Yemen was back in the news Thursday, for reasons both good and bad. On the same day that the belligerents reached a tentative agreement to back off the fighting around the port city of Hodeidah, the U.S. Senate passed a War Powers Act resolution to end U.S. support for the Saudi effort.

The Senate vote is largely meaningless, but still represents a rebuke of the Kingdom of Saudi Arabia. Senators used the vote to express their disgust at the actions of Crown Prince Mohammed bin Salman and the murder of journalist and dissident Jamal Khashoggi.

A tripartite agreement in Stockholm

The Saudis, the exiled Yemeni government, and the government of the Houthi rebels have been meeting in Stockholm, Sweden to find a way to ease the suffering of civilians caught in between the belligerents. Since the Houthis seized power in 2014, more than 10,000 civilians have died in the fighting. The casualties around Hodeidah, a Red Sea port about halfway between the Saudi border and the Bab al-Mandab Strait where the sea meets the Indian Ocean, have been especially bad recently. The Saudi-led coalition has been pushing to retake the port since June.

Office of the Special Envoy of the Secretary General for Yemen (or the Special Political Mission for Yemen, take your pick) is charged with “supporting Yemen’s return to a peaceful political transition in accordance with the Gulf Cooperation Council Initiative, the outcomes of the National Dialogue and Security Council resolutions.” British diplomat Martin Griffiths, an expert in conflict resolution, leads the mission for the UN.

In the agreement signed Thursday, the parties agreed to an immediate cease-fire in the city of Hodeidah itself, which had been the scene of house-to-house fighting. They agreed to redeploy forces outside the port city, as well as the nearby ports of Salif and Ras Issa.

While many of the details remain unspecified and left to a later date, the withdrawal of troops from the three ports and the city of Hodeidah itself will happen within 21 days.

This is welcome news. While the Houthi rebels are not the recognized government of Yemen, and are little more than Iranian surrogates, the carnage around Hodeidah has been horrific. The Saudis have not, as I’ve said before, displayed much of a penchant for target selection. Their pilots’ lack of discipline has resulted in many needless civilian deaths. Their quest to restore the legitimate government of Yemen is justified, but they have shown startling indiscretion. The agreement to pull back from Hodeidah is the only proper course at the moment.

The Senate is still not happy

Two weeks ago, fresh on the heels of a candid briefing from CIA Director Gina Haspel about the Khashoggi murder, the Senate voted 63-37 to advance a War Powers Resolution to curb U.S. support for the Saudi efforts in Yemen. At the time, I said that the vote was not necessarily an indication of the final vote tally. Many Senators voted to advance the resolution so they could have a full and frank discussion of Saudi actions on the Senate floor.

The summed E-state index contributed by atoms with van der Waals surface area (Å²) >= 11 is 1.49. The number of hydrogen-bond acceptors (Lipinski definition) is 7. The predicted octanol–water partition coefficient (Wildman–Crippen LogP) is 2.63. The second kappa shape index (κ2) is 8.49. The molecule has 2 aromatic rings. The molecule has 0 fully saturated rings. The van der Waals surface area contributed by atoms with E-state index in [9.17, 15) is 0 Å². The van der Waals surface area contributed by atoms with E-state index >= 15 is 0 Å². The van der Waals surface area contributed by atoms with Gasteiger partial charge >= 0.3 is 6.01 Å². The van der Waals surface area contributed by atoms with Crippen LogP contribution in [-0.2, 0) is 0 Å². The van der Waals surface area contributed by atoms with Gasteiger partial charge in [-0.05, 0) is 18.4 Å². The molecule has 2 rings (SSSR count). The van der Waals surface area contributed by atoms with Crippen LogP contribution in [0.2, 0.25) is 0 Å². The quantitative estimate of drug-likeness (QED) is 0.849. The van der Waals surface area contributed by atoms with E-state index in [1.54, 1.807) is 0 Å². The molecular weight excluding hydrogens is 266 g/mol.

While I was correct in that assessment, the resolution still passed Thursday afternoon. Senate Majority Leader Mitch McConnell tried to entice his colleagues to vote instead for a different resolution, one that declared MBS personally responsible for Khashoggi’s death. Instead, the majority did both; the War Powers resolution passed by a vote of 56-41, and the MBS resolution passed by an unanimous voice vote.

Clearly, Senators are fed up with Saudi behavior, which has admittedly reflected a stunning disregard for modern international standards. But I still believe the Saudi relationship is too important to throw away wholesale.

The resolution is going nowhere; the House has already taken steps to ensure it won’t pass. The president would have vetoed it anyway. It is still significant. For one, it marks the first time the Senate has passed a resolution invoking the War Powers Act. And regardless, it is clear that Senators are no longer willing to tolerate Saudi Arabia’s behavior. The king is all-powerful inside the Kingdom. The world is dependent on Saudi oil. But neither of those facts translate to an ability to disregard the standards of civilized behavior on the international stage.

Hopefully, the Senate’s action will serve as a wake-up call for MBS and his crew. The U.S. needs Saudi Arabia, and Saudi Arabia needs the U.S. The people of Yemen need both of us. In Iran, the ayatollahs are wringing their hands, waiting for the U.S.-Saudi relationship to crumble so they can step-in to fill the power void.

No sane person wants to see Iran become the preeminent power in the Middle East. Yemen is the first line of defense against that. The U.S. must not walk away now.

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Tom McCuin is a strategic communication consultant and retired Army Reserve Civil Affairs and Public Affairs officer whose career includes serving with the Malaysian Battle Group in Bosnia, two tours in Afghanistan, and three years in the Office of the Chief of Public Affairs in the Pentagon. When he’s not devouring political news, he enjoys sailboat racing and umpiring Little League games (except the ones his son plays in) in Alexandria, Va. Follow him on Twitter at @tommccuin